5. In the meantime Captain U. B. Singh of 480 Infantry and FS Coy came to the spot and recognised major Pandit. He apologised for the misbehavior of the petitioners. Thereupon Major Pandit was medically checked by the Duty Medical Officer and it was found that he had multiple injuries on his person. Before going to the Medical Hospital for the said check-up Major Pandit had informed the superior military officers namely. Lt. Col. Surat Singh about the incident from the Div. Duty Officer Room.
6. The petitioner have not denied that an incident did take place on 24th February, 1979 in which they and Major Pandit were involved. According to the petitioners. Major Pandit was intoxicated and he was abusing and misbehaving with the petitioners. On their asking him for his identity, Major Pandit was unable to show his identity card. While they were trying to establish Major Pandit's identity it is alleged that he tried to run away on the motor-cycle. One of the petitioners thereupon remarked that the motor-cyclist was probably a Pakistani Spy and he should be detained pending orders from the superior officers. In short the petitioners denied having beaten major Pandit and do not accept the correctness of the version of the incident as given by the respondents.
7. On 25th February, 1979 the petitioners were put under close arrest under orders of their Commanding Officer Major S. R. Yadav on that very day by orders of the G.O.C. 18. Infantry Division, a Staff Court of Inquiry was ordered to investigate into the circumstances under which criminal force was allegedly used in the aforementioned incident. According to the petitioners they were not held guilty in the said inquiry. On 23rd March, 1979 Major S. R. Yadav ordered the release of the petitioners.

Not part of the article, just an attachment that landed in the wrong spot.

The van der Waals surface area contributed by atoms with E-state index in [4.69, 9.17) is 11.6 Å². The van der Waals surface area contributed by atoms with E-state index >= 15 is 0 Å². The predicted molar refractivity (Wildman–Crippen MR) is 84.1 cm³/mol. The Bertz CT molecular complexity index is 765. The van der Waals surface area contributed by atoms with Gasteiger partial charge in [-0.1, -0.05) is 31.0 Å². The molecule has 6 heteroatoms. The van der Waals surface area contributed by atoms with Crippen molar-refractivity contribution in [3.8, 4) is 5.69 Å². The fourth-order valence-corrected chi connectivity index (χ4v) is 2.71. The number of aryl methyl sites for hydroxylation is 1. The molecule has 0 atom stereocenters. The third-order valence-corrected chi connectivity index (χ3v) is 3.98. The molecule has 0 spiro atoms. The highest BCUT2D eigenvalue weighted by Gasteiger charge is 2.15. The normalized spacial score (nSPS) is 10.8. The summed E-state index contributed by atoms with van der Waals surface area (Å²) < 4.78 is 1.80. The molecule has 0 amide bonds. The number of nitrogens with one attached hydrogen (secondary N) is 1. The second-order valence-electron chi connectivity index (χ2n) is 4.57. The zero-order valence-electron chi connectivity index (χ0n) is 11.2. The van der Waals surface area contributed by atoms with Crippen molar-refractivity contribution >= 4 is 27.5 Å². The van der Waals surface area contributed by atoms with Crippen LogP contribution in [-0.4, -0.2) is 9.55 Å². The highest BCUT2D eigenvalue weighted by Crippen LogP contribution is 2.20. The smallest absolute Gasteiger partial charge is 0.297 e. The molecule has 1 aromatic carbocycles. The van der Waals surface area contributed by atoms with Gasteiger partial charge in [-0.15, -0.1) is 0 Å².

8. On 15th March, 1979 a further inquiry was ordered into the aforesaid incident. The Staff Court of Inquiry then came to the conclusion that the petitioners had used criminal force and had beaten up Major S. C. Pandit in a heartless fashion and that disciplinary action should be taken against them. Major Pandit was also blamed by the said Staff Court of Inquiry for using abusive language to Net Ram, the driver of the aforesaid army vehicle for which disciplinary action was also taken against him.
9. On 15th May, 1979 all the petitioners were attached to 2 Bihar. The Commanding Officer of the petitioners on being so attached to 2 Bihar, was Lt. Col. D. P. Singh. According to the respondents action was thereupon taken by the said Lt. Col. D. P. Singh under Rr. 22 and 23 of the Army Rules. In accordance with the provisions of R. 22, it is alleged by the respondents, he informed the petitioners of the charge against them and he heard them and gave them opportunity to cross-examined the witnesses. It is, of course admitted that at that time the charge was not reduced in writing. Thereupon on 27th June, 1979 Lt. Col. D. P. Singh ordered that summary of evidence should re recorded. This was ordered in terms of R. 22(3)(c). Thereafter the summary of evidence was recorded. In appears that in December 1979 the Commanding Officer 2 Bihar ordered additional summary of evidence to be recorded. This was recorded on 28th December, 1979.